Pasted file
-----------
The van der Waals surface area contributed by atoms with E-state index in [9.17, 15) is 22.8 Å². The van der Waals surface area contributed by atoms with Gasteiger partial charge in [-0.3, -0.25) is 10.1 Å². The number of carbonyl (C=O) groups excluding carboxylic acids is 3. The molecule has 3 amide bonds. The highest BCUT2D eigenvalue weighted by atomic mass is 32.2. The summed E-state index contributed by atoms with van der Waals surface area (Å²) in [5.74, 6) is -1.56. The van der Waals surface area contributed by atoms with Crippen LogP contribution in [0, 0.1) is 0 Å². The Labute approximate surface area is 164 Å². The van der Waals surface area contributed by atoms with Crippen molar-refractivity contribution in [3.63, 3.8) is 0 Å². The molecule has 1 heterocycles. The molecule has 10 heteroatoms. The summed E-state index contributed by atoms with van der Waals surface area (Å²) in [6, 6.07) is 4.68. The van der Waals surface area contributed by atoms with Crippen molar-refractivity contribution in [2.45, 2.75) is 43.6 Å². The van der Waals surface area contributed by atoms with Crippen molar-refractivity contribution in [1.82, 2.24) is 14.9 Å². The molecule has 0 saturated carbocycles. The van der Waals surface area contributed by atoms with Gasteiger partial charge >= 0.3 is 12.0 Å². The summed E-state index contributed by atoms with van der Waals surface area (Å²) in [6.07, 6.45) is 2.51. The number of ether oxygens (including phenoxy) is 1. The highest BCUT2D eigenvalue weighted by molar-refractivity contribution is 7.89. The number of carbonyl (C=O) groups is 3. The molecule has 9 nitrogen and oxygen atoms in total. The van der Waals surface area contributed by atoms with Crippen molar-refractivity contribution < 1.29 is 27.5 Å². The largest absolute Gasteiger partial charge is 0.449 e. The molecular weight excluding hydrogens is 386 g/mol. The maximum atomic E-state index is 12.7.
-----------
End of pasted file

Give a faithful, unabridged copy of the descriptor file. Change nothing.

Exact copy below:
The van der Waals surface area contributed by atoms with E-state index in [9.17, 15) is 22.8 Å². The van der Waals surface area contributed by atoms with Gasteiger partial charge in [-0.3, -0.25) is 10.1 Å². The number of carbonyl (C=O) groups excluding carboxylic acids is 3. The molecule has 3 amide bonds. The highest BCUT2D eigenvalue weighted by atomic mass is 32.2. The summed E-state index contributed by atoms with van der Waals surface area (Å²) in [5.74, 6) is -1.56. The van der Waals surface area contributed by atoms with Crippen LogP contribution in [0, 0.1) is 0 Å². The Labute approximate surface area is 164 Å². The van der Waals surface area contributed by atoms with Crippen molar-refractivity contribution in [3.63, 3.8) is 0 Å². The molecule has 1 heterocycles. The molecule has 10 heteroatoms. The summed E-state index contributed by atoms with van der Waals surface area (Å²) in [6, 6.07) is 4.68. The van der Waals surface area contributed by atoms with Crippen molar-refractivity contribution in [2.45, 2.75) is 43.6 Å². The van der Waals surface area contributed by atoms with Crippen molar-refractivity contribution in [1.82, 2.24) is 14.9 Å². The molecule has 0 saturated carbocycles. The van der Waals surface area contributed by atoms with Gasteiger partial charge >= 0.3 is 12.0 Å². The summed E-state index contributed by atoms with van der Waals surface area (Å²) in [6.07, 6.45) is 2.51. The number of ether oxygens (including phenoxy) is 1. The highest BCUT2D eigenvalue weighted by molar-refractivity contribution is 7.89. The number of carbonyl (C=O) groups is 3. The molecule has 9 nitrogen and oxygen atoms in total. The van der Waals surface area contributed by atoms with Crippen molar-refractivity contribution < 1.29 is 27.5 Å². The largest absolute Gasteiger partial charge is 0.449 e. The molecular weight excluding hydrogens is 386 g/mol. The maximum atomic E-state index is 12.7.